From the entry: 'Gilmer County Board of Education Regular Meeting Minutes'.

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While at it there should be an investigation of why the LES was build with too many classrooms and the GCES was built with too few. At the very least what happened is a WV horror story example of the State’s waste and mismanagement.

By Where Is The Investigation? on 11.11.2018

From the entry: 'WV Legislative Update'.

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It is obvious that the GCES has a major space problem.

What options for dealing with the State’s mismanagement to cause the serious blunder are being considered by the Board of Education?

Could the original architectural design for the dropped Cedar Creek site be compared to what resulted at the GCES to accurately determine the extent of classroom space alterations?

If the architectural design at the GCES is different than the original plan for Cedar Creek the next step should be to determine reasons for the changes and where the money originally planned for needed classrooms went.

By INFO REQUEST TO GCBOE on 11.09.2018

From the entry: 'WV Legislative Update'.

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It’s long been known that Justice doesn’t happen in Gilmer County “because it all comes down to money”. And for those in charge of handling it and making decisions, it comes down to being competent to do the job,  keep accurate books and accounts and I’m sorry to say, that is seriously lacking in Gilmer County.

By Follow the Paycheck(s) on 11.06.2018

From the entry: 'WV Legislative Update'.

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What is GSC’s BOG’s plan for getting money for the next payment on the $38,000,000 bond loan the Gilmer County Commission approved?

Will the State pay or will the money come from private donations?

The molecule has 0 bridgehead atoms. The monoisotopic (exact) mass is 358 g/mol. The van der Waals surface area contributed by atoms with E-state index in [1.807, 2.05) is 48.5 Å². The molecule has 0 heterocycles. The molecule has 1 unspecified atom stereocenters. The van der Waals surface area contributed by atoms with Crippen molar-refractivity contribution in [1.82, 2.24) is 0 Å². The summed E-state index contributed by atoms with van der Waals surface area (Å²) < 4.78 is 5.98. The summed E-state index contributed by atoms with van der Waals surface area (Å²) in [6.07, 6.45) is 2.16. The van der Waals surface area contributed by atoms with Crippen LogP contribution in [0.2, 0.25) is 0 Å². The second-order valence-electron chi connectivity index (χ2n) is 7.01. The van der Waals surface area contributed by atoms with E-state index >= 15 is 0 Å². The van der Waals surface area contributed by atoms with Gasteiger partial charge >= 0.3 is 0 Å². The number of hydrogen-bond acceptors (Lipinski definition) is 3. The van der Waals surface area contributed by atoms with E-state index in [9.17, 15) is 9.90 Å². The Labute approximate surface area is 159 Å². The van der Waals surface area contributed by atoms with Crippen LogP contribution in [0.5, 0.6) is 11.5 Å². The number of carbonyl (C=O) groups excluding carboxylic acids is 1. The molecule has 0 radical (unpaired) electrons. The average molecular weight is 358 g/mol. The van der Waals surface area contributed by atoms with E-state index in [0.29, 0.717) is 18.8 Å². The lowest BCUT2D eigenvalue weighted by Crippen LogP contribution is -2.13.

Money will have to come from somewhere to avoid a default.

By Where Is The Money? on 11.05.2018

From the entry: 'WV Legislative Update'.

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So sorry to hear of Kendall’s passing. I have fond memories of him at Uncle Paul’s store and the family reunions. I’m sure he will be missed greatly by those closest to him.
Please accept condolences from me and my family.

By Steve Lewis on 11.04.2018

From the entry: 'Kendall Goodwin'.

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GSC’s present plight is no secret and its future existence is in question.

Instead of expressing attitudes that GSC is being picked on could the Blue Ribbon Commission reveal why the College “tested out” as it did to fail to get more State money?

Was the “grading system” based on student enrollment trends, retention, time taken to get a degree, academic reputation, inept governance and administration, and other factors to block more funding? Informative specifics were not disclosed.

Teachers know that concerned students who want to do better always seek advice on what needs to be done to get better grades.

Similar to concerned students GSC’s supporters should be informed of what needs to be done to position the College for improved chances for survival to include eligibility for more State funding.

Saying that GSC is being picked on does nothing to help solve its nagging problems.

By What Was The Grading System? on 10.30.2018

From the entry: 'WV Legislative Update'.

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Well thank you, Details Please,  for asking!  So many problems in Gilmer and education is just one.  Look at the town, take a good look around.  Remember who runs unopposed at election time.  Vote.  Make a difference.  Hold authority figures responsible.  Allow videos, minutes and more to be shared on GFP again, for transparency.  Know your neighbors, help a friend.  Be good to each other. Amen.